Fate: Tweaking GM Invocations

A curious thing happens when you publish a game: someone will talk with you about it, express some concern or bafflement or cool thing, and you’ll say “What about X?” They’ll look at you with confusion and tell you that you didn’t write that in the book. And sometimes, those end up being really handy rules or explanations. Today, I’ll talk about tweaking GM invocations based on how I thought they worked anyway.

Before I get to the rule, I’ll tell a story. Last night, this happened as I was responding to a friend’s comment on not feeling like this Fate compel flow as working. Normally, he’s a great GM, but just had an off couple sessions. I responded with “You know about hostile invocation, right? You can use that to give fate points out.”

(For those who don’t know, “hostile invocation” is the post-publication term a bunch of us at Fate HQ use to describe when you’re invoking an aspect that someone else owns or is in control off against that owner. That’s the gist of “Having Your Aspects Invoked Against You” on p. 81, but considers situational aspects you’ve created and currently control, not just your character aspects. Making On Fire isn’t generally something you control after you make it, so it generally doesn’t count as a hostile invocation.)

Then I followed with “Or whenever you as the GM invoke aspects with fate points, you give those fate points to the players. Same timing as with hostile invocations.”

Because this was in an email, I paused to give him a page reference, and to my surprise I couldn’t find a reference to this rule. I asked Brian Engard about this idea, and he said (to paraphrase): “Yeah, that’s how it should work.” and “Huh, I guess it isn’t in the book.”

Since it’s not in the book, I got to think about how the idea works, based on why I would want to use it: as a way to give people fate points they can use immediately after a conflict.

GMs: If you use a fate point to invoke an aspect for an NPC’s action, the action is directly opposed by a single PC, and the invocation isn’t a hostile one, then that player gets the fate point. As with hostile invocations, they get the fate point at the end of the scene.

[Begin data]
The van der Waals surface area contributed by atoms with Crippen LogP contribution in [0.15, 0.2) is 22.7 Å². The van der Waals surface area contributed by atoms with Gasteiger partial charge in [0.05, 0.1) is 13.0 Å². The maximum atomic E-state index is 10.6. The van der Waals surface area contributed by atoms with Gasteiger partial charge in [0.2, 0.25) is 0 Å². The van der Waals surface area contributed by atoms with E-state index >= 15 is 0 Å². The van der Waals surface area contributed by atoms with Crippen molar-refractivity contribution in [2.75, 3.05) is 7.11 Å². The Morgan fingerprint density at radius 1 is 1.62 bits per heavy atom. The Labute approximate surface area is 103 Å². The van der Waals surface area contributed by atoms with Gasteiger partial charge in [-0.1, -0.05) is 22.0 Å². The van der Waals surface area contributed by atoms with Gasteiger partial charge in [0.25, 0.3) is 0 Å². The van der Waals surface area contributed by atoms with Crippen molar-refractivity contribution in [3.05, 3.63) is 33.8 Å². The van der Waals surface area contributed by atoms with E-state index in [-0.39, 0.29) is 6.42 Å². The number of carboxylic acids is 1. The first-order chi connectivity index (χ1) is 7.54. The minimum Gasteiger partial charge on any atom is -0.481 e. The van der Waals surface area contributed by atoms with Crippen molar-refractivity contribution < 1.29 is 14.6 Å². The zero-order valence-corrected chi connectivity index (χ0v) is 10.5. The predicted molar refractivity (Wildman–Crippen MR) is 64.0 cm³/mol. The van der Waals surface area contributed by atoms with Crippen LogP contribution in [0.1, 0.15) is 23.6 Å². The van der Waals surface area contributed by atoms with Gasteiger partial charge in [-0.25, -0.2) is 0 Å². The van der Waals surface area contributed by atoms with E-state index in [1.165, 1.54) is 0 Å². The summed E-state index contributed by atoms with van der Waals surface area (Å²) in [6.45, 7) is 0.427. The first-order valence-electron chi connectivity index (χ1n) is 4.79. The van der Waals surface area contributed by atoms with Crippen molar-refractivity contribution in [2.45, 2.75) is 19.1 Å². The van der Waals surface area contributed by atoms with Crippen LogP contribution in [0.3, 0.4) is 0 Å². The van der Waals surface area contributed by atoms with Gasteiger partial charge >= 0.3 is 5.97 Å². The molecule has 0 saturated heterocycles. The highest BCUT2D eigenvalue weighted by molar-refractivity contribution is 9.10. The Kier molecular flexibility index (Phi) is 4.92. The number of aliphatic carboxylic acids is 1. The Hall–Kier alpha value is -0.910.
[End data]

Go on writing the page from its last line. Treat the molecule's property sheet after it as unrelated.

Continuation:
If you want to limit it, you could say “and if the player has fewer than two fate points” or something like that, including those that are waiting around for the scene to be over. That could create an interesting touch of play where you spend down to have fewer than two total, hoping that the GM will give you fate points in return.

I don’t know if that’s a better or worse rule, but since this isn’t a part of Fate Core, I also don’t have to make a decision about that. By being something that ends up not being in the book, it comes a random option that some people can use if they like—though if you do use it, be consistent.

Note: None of this triggers from free invocations. No fate point spent? No fate point given.

Edit: There’s also a streamlining from the G+ thread: Don’t consider aspect ownership at all. If you’re paying a fate point to invoke an aspect in an action that someone else is directly opposing, they get that fate point regardless of who “owns” the aspect. If the action is against passive opposition or against numerous characters, then that fate point just goes away as normal.


Fun fact: there’s a line in Achtung! Cthulhu Fate edition that totally assumes this is how GM invocations work, because it tells you to not give out fate points in certain cases.


3 Responses to Fate: Tweaking GM Invocations

  1. Ywen says:

    In such case, where does the FP come from? From the unlimited bank or the limited GM pool?

    • Ryan Macklin says:

      Same GM pool. That doesn’t change. The pool makes GMs still have to decide when to do stuff and not drag out a conflict. A cap is always good.

  2. Sorry to necro this post, but I wanted to chime in and say that I ran my game for 3 players this past weekend. We used this option and everyone enjoyed the back-and-forth with the positive influx of Fate points post-conflict. In previous sessions nearly everyone’s tapped out, and it either drags out the game because you have to (HAVE TO) think of some compels, which in turn eats game time to resolve if they’re properly juicy, or the PCs’ competence level is reduced because they have no FP.